“I personally do not think that the NWP will ever operate again without significant subsidies from someone. The ongoing maintenance costs are just too high. The remaining traffic base too low and from Eureka to San Rafael is a 300 mile railroad. Everyone knows about the Eel River canyon with its slides and sinks. But there is also Ridge Hill between Willits and Ukiah. And, then there is the Russian River canyon. Both of these also have a number of locations with unstable subgrade with slides and sinks. South of Cloverdale there is a good opportunity for some type of rail commuter operation. Perhaps that operation can maintain the track and the freight operation could use it at night.”- Michael Ongerth, (Former Vice President and General Manager of the NWP, SP Western Division Superintendant) 2005.

    From “Why the Eel River Route can’t, and shouldn’t, be rebuilt”
    http://nwprr.net/profiles/blog/show?id=3290209%3ABlogPost%3A103079&page=4

  • thielges

    Would be nice though part of that route is now beneath Lexington Reservoir. My guess is that restoration of that Santa Cruz to San Jose line is at least a $3B project.

  • David Van Brink

    It’s true, the old route is “very unavailable” to say the least. But, there is some interest in creating a modern version which is more of a novelty/excursion service, since it would go the long way round and take a bit longer than driving.

    The current Rail Operator included it as suggested product involving the Santa Cruz Branch Line. Page 41 on their pitch: https://sccrtc.org/wp-content/uploads/2018/05/Progressive-Rail-Proposal-for-Operator-of-Rail-Service-Jan-4-2018.pdf

  • Fred Cain

    pchazz,

    If your comments could be taken as gospel then why the heck is the State Hell-bent on building a bicycle trail through there? This is beginning to sound like bad and even worse idea. They are prepared to spend millions building this thing which if past is prologue it will just keep washing out.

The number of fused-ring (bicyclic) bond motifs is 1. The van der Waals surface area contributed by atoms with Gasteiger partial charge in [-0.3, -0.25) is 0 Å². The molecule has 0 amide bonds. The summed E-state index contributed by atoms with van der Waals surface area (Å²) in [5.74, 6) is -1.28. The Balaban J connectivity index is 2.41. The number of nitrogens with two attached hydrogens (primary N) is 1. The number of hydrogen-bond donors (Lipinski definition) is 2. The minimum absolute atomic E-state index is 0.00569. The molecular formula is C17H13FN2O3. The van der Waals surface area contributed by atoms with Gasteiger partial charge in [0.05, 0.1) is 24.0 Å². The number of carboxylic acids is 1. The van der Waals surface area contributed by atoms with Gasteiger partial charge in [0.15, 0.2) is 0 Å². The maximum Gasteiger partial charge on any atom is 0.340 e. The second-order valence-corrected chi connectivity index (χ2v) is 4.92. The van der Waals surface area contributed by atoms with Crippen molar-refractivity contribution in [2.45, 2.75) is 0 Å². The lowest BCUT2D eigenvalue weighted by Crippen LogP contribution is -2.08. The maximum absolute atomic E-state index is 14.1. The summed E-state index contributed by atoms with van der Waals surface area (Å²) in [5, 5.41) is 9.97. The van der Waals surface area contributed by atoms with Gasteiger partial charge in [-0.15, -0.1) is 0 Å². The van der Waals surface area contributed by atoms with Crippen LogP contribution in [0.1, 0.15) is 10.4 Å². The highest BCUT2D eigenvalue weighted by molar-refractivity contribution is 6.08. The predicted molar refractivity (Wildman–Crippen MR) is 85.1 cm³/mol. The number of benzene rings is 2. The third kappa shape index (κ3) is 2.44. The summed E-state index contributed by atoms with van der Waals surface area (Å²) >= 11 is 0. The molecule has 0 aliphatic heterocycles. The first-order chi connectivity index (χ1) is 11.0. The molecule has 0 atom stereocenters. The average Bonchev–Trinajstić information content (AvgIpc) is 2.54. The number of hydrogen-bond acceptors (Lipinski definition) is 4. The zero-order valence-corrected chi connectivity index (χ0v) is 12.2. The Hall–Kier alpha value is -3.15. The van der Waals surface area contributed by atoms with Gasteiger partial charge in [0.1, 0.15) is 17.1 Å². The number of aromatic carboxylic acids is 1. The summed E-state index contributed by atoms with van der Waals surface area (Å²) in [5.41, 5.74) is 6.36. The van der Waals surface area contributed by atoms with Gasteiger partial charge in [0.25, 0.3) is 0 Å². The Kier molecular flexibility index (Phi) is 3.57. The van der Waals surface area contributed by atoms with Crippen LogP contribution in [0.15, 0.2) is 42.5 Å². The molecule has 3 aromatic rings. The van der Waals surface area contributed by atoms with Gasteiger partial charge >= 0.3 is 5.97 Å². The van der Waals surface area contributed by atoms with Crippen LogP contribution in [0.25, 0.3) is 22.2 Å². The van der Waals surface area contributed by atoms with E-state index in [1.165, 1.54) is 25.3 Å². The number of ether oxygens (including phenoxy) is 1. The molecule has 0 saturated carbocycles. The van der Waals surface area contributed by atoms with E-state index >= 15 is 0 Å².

I continue to believe that this rail line can be permanently fixed. I am neither a geologist nor a civil engineer but sheer logic tells me that if Colorado could build I-70 through Glenwood Canyon that surely this could be fixed as well. Traffic? There is NO traffic but only because the line is not open. The FHWA and CO didn’t take into consideration “the return” on building I-70 they just did it. Why is it that railroads are mandated to produce a return but highways are not? Why don’t they put tolls on I-70 (and U.S. 101 as well for that matter) and mandate them to “earn a profit”? I think the answer is because they believe that those highways would produce some kind of social benefits. Well, railways do too.

    I get the feeling that there is enough support in the Humboldt Bay area for a new rail line that there is still a ray of hope that there can be a fix for this although it is admittedly a long shot.

    Unfortunately, I am afraid I’ve drifted too far of the original topic of this thread. But I have enjoyed the discussion nevertheless. At least a couple of people on here have provided some hope for the future of the NWP rail line.

    Regards,
    Fred M. Cain

  • murphstahoe

    Not possible. The train can’t go over the gradient of the bridge. They would have to put a draw bridge in place in order to have the trains and still allow maritime traffic.

  • murphstahoe

    The NCRA is in the process of being deprecated, and the ROW is planned to be converted into a recreational trail, at the very least north of Willits.

    I am skeptical the line ever reaches Cloverdale.

  • murphstahoe

    I have ridden my bike on US-101 from Cloverdale to Hopland. Yes – on the freeway, there is no alternate route.

    In that stretch of roadway, I would get passed in that half hour time frame by maybe 50 cars. North of Cloverdale is amazingly remote, there is no there there. It may be romantic, but there just isn’t anything going on up there.

    A train past Cloverdale, if it ran, would be empty.

  • murphstahoe

    The only problem is getting conductors. The cost of living has put a real damper on the ability to hire.

  • murphstahoe

    Healdsburg has a bigger problem than a tunnel, the replacement of the bridge over the Russian River.

  • murphstahoe

    Somehow it’s a problem that the train is single tracked, but we can run buses each direction at 5 minute headways on the same right of way?

  • Fred Cain

    Well, like I said earlier. I rode on the Willits-Eureka passenger train in the late 1980s and it was FULL. Trust me. It was hard to even get on it without a waiting list.

    But I realize that a full passenger train and even a few container trains from the port of Humboldt Bay would not be able to pay off what it would cost to rebuild the line. True. After all, cross-country Amtrak trains are full and they still lose money. So, is this line really worth rebuilding? Unfortunately that all depends on your perspective. For people who’d think they’d never use it, then it would not be worth it. Realize, too, that there was an enormous amount of opposition to SMART at the beginning, too. I am even old enough to remember when they started building BART. Whew! There was so much opposition that they almost didn’t even do it.